Asharq Al-awsat English https://aawsat.com/english Middle-east and International News and Opinion from Asharq Al-awsat Newspaper http://feedly.com/icon.svg

UAE Considers Return of ‘Boeing 737 Max’ to Its Airspace

UAE Considers Return of ‘Boeing 737 Max’ to Its Airspace

Thursday, 2 July, 2020 - 09:45
Flydubai is one of the world’s largest operators of the B737Max (WAM)

The United Arab Emirates announced Wednesday it is currently considering the return of the Boeing 737 Max aircraft to its airspace.


The General Civil Aviation Authority (GCAA) is closely working with the Federal Aviation Administration (FAA), Boeing and UAE operators on the B737Max return to service after suspension due to two tragic accidents, said GCAA Director General Saif Mohammad al-Suwaidi.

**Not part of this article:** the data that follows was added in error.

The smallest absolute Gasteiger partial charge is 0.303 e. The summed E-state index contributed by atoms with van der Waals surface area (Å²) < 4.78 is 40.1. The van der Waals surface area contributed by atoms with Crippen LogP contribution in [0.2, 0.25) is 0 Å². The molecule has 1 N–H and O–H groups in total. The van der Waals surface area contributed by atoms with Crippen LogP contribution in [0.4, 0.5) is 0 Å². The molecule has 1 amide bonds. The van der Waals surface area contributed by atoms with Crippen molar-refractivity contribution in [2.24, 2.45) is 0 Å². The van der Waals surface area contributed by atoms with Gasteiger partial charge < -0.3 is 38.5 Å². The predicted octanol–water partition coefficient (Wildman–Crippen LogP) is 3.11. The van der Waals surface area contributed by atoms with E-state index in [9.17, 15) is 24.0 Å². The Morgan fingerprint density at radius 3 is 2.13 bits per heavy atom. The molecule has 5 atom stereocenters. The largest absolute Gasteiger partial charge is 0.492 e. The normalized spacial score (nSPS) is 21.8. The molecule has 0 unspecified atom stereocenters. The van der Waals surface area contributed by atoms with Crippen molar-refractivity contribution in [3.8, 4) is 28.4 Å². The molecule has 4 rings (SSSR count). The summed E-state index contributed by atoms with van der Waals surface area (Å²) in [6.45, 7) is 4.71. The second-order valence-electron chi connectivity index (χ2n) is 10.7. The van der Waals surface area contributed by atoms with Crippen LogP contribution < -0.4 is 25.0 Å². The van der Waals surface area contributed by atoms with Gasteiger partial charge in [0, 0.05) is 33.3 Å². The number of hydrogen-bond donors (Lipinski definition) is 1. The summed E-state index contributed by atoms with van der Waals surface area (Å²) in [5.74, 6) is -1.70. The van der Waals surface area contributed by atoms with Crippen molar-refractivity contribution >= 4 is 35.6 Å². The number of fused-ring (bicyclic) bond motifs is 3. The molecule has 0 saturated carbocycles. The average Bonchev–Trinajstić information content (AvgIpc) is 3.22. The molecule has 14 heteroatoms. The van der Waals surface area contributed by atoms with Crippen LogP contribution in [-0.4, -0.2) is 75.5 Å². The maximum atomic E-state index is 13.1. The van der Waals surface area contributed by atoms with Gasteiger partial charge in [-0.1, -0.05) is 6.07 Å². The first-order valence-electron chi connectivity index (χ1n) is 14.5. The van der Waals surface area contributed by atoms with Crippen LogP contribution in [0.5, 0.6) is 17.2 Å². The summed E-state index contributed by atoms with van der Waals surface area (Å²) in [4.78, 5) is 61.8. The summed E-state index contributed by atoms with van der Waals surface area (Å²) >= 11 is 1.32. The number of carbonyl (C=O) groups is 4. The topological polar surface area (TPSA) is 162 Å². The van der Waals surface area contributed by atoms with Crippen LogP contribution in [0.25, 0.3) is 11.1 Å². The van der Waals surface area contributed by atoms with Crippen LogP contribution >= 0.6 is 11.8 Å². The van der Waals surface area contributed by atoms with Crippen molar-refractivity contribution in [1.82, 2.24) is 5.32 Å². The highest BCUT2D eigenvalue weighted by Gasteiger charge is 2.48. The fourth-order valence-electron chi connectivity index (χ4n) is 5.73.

“We are in regular discussions with the FAA and Boeing on all aspects of the certification including design, test flights and training for the flight crew.”


Suwaidi pointed out that the GCAA is coordinating with other major regulators around the world to share information and benefit from their experience.


The UAE approval for the return of B737Max to service is dependent on the current certification activities between the FAA and the Boeing, the official noted.


“The GCAA is committed to ensuring the highest standards of safety in the UAE skies and will work to return B737Max to service until acceptable safety standards are attained,” he stressed.


The UAE’s flydubai carrier is one of the largest operators of the stopped plane, as nearly 14 Boeing 737 Max tankers have been suspended since March 2019.


Many world countries banned its flights after the US-based FAA requested halting flights of Boeing’s aircraft.


Those countries took the decision after the crash of an Ethiopian Airlines Boeing 737 MAX 8 aircraft shortly after it took off in March 2019, killing all 157 people on board.


The Ethiopian plane accident occurred less than five months before another plane belonging to the Indonesian airline “Lion Air” plane plunged into the Java Sea on October 29, killing all 189 people on board.


Editor Picks

Multimedia